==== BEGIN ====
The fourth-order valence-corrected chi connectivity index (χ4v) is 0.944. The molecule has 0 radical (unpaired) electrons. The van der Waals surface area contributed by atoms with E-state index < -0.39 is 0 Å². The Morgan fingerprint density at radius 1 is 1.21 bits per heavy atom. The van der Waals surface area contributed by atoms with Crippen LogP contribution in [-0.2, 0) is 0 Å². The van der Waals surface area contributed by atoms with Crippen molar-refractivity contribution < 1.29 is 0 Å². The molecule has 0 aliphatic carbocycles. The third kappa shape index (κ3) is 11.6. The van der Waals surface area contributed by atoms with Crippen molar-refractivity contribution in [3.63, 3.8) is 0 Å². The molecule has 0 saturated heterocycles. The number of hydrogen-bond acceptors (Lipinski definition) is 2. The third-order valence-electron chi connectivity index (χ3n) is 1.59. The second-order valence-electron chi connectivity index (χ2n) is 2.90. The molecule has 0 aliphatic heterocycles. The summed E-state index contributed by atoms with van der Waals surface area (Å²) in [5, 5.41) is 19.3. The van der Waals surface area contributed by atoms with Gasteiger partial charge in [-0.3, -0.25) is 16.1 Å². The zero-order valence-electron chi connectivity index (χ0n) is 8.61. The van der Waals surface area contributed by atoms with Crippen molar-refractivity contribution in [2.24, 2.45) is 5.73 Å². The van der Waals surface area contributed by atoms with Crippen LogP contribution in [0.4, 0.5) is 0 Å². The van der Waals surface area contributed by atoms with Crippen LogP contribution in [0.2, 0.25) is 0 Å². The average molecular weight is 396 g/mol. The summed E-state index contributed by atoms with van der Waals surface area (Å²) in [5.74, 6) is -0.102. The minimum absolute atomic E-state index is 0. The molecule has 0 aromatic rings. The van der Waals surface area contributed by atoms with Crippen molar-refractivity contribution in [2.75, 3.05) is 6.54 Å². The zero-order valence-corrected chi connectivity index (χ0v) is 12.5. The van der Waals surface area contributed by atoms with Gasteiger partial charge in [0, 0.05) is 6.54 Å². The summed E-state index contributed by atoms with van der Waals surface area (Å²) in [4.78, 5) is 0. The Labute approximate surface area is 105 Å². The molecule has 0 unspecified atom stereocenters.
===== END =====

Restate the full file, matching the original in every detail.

The fourth-order valence-corrected chi connectivity index (χ4v) is 0.944. The molecule has 0 radical (unpaired) electrons. The van der Waals surface area contributed by atoms with E-state index < -0.39 is 0 Å². The Morgan fingerprint density at radius 1 is 1.21 bits per heavy atom. The van der Waals surface area contributed by atoms with Crippen LogP contribution in [-0.2, 0) is 0 Å². The van der Waals surface area contributed by atoms with Crippen molar-refractivity contribution < 1.29 is 0 Å². The molecule has 0 aliphatic carbocycles. The third kappa shape index (κ3) is 11.6. The van der Waals surface area contributed by atoms with Crippen molar-refractivity contribution in [3.63, 3.8) is 0 Å². The molecule has 0 saturated heterocycles. The number of hydrogen-bond acceptors (Lipinski definition) is 2. The third-order valence-electron chi connectivity index (χ3n) is 1.59. The second-order valence-electron chi connectivity index (χ2n) is 2.90. The molecule has 0 aliphatic heterocycles. The summed E-state index contributed by atoms with van der Waals surface area (Å²) in [5, 5.41) is 19.3. The van der Waals surface area contributed by atoms with Gasteiger partial charge in [-0.3, -0.25) is 16.1 Å². The zero-order valence-electron chi connectivity index (χ0n) is 8.61. The van der Waals surface area contributed by atoms with Crippen molar-refractivity contribution in [2.24, 2.45) is 5.73 Å². The van der Waals surface area contributed by atoms with Crippen LogP contribution in [0.4, 0.5) is 0 Å². The van der Waals surface area contributed by atoms with Crippen LogP contribution in [0.2, 0.25) is 0 Å². The average molecular weight is 396 g/mol. The summed E-state index contributed by atoms with van der Waals surface area (Å²) in [5.74, 6) is -0.102. The minimum absolute atomic E-state index is 0. The molecule has 0 aromatic rings. The van der Waals surface area contributed by atoms with Crippen molar-refractivity contribution in [2.75, 3.05) is 6.54 Å². The zero-order valence-corrected chi connectivity index (χ0v) is 12.5. The van der Waals surface area contributed by atoms with Gasteiger partial charge in [0, 0.05) is 6.54 Å². The summed E-state index contributed by atoms with van der Waals surface area (Å²) in [4.78, 5) is 0. The Labute approximate surface area is 105 Å². The molecule has 0 unspecified atom stereocenters.